Most people know that problems with memory and cognition are an early hallmark of Alzheimer’s disease, but fewer are aware that in up to 88% of patients, neuropsychiatric issues like depression, anxiety and apathy are also among the first symptoms of the disease.

Little research exists to explain the underlying mechanism that links Alzheimer’s disease to such symptoms, but a new study funded by the National Institutes of Health (NIH) and led by the USC Mark and Mary Stevens Neuroimaging and Informatics Institute’s Yonggang Shi, PhD, associate professor of neurology at the Keck School of Medicine of USC, seeks to better understand the connection.

“Increasingly, researchers are interested in the neuropsychiatric changes that occur with Alzheimer’s disease,” Shi said. “But more work is needed to understand what’s causing these symptoms.”

For the two-year project, Shi and his colleagues will study how tau pathology in Alzheimer’s disease damages pathways in the brain’s reward network, which is known to trigger neuropsychiatric symptoms such as anxiety and depression. They will analyze positron emission tomography (PET) and connectome imaging data from two existing studies — the Alzheimer’s Disease Neuroimaging Initiative (ADNI) and the Estudio de la Enfermaded de Alzheimer en Jalisciences (EEAJ), a U01 Human Connectome Project led by John Ringman, MD, professor of clinical neurology at the Keck School — to better understand how tau pathology alters connectivity in the reward network.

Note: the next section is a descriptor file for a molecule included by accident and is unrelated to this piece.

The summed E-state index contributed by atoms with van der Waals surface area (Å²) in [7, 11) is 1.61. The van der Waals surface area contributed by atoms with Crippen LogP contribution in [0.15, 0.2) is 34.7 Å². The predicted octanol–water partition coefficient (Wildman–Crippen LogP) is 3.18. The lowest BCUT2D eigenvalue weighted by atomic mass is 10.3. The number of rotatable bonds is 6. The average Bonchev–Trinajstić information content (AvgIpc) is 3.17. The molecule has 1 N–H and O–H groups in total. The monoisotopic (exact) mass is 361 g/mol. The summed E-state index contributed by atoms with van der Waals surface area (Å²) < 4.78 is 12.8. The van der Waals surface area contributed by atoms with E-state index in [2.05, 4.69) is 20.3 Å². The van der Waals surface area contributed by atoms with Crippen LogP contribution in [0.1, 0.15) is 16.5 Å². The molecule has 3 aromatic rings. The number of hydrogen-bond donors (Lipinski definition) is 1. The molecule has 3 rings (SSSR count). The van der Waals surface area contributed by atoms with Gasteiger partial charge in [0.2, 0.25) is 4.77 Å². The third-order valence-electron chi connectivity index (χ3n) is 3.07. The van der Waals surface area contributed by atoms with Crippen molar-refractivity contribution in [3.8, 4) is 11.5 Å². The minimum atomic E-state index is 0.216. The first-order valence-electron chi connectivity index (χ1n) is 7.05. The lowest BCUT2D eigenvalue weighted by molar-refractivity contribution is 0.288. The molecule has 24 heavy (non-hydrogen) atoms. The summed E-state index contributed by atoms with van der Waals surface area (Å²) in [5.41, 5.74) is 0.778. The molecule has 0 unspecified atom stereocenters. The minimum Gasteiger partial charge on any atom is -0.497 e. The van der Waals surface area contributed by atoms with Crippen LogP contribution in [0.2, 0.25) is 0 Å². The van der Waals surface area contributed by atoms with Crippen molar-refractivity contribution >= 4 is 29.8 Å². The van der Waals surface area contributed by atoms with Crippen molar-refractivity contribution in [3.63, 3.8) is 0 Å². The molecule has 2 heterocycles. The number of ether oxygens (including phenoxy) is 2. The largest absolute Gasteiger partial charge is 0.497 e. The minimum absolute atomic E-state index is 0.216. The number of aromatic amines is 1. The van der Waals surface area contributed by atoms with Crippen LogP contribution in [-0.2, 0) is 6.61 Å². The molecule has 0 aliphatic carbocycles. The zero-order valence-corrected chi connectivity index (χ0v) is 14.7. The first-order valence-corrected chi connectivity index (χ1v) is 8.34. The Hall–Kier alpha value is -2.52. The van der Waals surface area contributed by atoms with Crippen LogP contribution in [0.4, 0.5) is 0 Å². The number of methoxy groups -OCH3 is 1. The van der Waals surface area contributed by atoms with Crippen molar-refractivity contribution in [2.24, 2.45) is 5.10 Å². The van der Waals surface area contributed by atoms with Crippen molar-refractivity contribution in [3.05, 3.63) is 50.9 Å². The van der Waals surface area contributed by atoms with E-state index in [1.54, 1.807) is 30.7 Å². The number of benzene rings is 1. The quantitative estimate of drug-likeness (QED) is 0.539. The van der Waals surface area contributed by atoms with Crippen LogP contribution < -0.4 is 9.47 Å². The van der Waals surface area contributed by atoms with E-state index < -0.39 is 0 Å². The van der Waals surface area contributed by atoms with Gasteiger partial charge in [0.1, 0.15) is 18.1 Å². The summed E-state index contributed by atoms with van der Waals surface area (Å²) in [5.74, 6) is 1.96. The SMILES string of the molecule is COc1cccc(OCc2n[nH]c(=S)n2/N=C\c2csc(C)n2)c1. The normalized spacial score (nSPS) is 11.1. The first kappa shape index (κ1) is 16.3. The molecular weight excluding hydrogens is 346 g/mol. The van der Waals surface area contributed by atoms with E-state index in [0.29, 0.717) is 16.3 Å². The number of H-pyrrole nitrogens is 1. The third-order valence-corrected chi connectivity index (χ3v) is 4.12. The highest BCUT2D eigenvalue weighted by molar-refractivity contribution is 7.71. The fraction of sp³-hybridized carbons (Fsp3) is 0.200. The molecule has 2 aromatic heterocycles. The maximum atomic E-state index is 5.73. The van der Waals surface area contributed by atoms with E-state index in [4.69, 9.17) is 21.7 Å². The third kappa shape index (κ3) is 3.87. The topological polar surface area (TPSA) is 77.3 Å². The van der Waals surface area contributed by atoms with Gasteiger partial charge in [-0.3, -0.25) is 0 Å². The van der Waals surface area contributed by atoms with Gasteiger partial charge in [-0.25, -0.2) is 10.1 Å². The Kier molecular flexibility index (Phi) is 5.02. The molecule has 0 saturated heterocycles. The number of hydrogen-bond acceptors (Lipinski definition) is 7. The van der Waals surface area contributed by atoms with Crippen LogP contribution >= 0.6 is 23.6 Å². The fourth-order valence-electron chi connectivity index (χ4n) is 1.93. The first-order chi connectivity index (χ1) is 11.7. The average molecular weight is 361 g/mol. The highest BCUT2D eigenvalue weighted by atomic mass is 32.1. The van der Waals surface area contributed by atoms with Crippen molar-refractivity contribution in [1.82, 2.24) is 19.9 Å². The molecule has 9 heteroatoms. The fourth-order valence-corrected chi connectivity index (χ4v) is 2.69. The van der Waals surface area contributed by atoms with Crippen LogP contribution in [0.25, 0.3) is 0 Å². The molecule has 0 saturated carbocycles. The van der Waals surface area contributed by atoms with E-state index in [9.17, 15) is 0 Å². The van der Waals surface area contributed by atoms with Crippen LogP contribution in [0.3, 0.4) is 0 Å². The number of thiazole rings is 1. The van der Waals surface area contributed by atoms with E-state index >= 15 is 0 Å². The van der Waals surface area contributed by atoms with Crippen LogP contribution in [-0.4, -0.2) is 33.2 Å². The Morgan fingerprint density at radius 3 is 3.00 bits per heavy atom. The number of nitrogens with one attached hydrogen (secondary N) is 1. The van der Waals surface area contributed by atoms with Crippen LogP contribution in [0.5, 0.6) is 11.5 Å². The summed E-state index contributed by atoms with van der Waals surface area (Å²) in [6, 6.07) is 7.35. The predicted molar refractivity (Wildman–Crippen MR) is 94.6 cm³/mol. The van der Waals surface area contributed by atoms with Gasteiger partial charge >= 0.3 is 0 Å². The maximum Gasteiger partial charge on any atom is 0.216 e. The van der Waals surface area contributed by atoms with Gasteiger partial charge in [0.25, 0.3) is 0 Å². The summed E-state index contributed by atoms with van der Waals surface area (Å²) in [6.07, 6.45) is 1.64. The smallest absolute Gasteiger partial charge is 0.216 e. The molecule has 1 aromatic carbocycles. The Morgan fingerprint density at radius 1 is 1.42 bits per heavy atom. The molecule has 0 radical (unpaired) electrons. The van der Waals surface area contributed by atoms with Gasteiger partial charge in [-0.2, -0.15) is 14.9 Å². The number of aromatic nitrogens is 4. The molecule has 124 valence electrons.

The team will start by using high-quality connectome data to build atlases, then apply these models to the extensive clinical imaging data available from the ADNI project. Ultimately, this research can help clinicians predict which patients will develop neuropsychiatric symptoms and track individual treatment responses. All of the tools developed in the study will be freely distributed to the research community.

Shi’s co-investigators across the Keck School include Ringman, Xinhui Wang, PhD, assistant professor of research neurology, and Duke Han, PhD, director of neuropsychology and associate professor of family medicine. The grant, awarded by the National Institute on Aging in August, provides more than $443,000 in funding through NIH’s R21 mechanism.

— Zara Greenbaum